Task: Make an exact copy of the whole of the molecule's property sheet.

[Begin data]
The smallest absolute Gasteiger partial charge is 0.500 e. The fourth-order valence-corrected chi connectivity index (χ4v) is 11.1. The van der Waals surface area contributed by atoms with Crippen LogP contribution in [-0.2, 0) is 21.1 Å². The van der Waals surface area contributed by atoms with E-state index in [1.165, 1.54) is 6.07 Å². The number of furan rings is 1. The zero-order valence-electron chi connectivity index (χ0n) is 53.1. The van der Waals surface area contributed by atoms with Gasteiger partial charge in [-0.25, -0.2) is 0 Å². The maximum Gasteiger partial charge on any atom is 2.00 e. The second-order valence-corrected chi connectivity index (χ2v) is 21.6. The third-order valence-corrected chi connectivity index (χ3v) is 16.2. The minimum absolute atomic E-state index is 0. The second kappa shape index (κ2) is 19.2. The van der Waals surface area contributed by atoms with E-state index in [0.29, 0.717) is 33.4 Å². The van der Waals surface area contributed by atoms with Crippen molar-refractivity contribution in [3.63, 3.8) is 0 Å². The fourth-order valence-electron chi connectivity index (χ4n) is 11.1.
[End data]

The smallest absolute Gasteiger partial charge is 0.500 e. The fourth-order valence-corrected chi connectivity index (χ4v) is 11.1. The van der Waals surface area contributed by atoms with Crippen LogP contribution in [-0.2, 0) is 21.1 Å². The van der Waals surface area contributed by atoms with E-state index in [1.165, 1.54) is 6.07 Å². The number of furan rings is 1. The zero-order valence-electron chi connectivity index (χ0n) is 53.1. The van der Waals surface area contributed by atoms with Gasteiger partial charge in [-0.25, -0.2) is 0 Å². The maximum Gasteiger partial charge on any atom is 2.00 e. The second-order valence-corrected chi connectivity index (χ2v) is 21.6. The third-order valence-corrected chi connectivity index (χ3v) is 16.2. The minimum absolute atomic E-state index is 0. The second kappa shape index (κ2) is 19.2. The van der Waals surface area contributed by atoms with E-state index in [0.29, 0.717) is 33.4 Å². The van der Waals surface area contributed by atoms with Crippen molar-refractivity contribution in [3.63, 3.8) is 0 Å². The fourth-order valence-electron chi connectivity index (χ4n) is 11.1.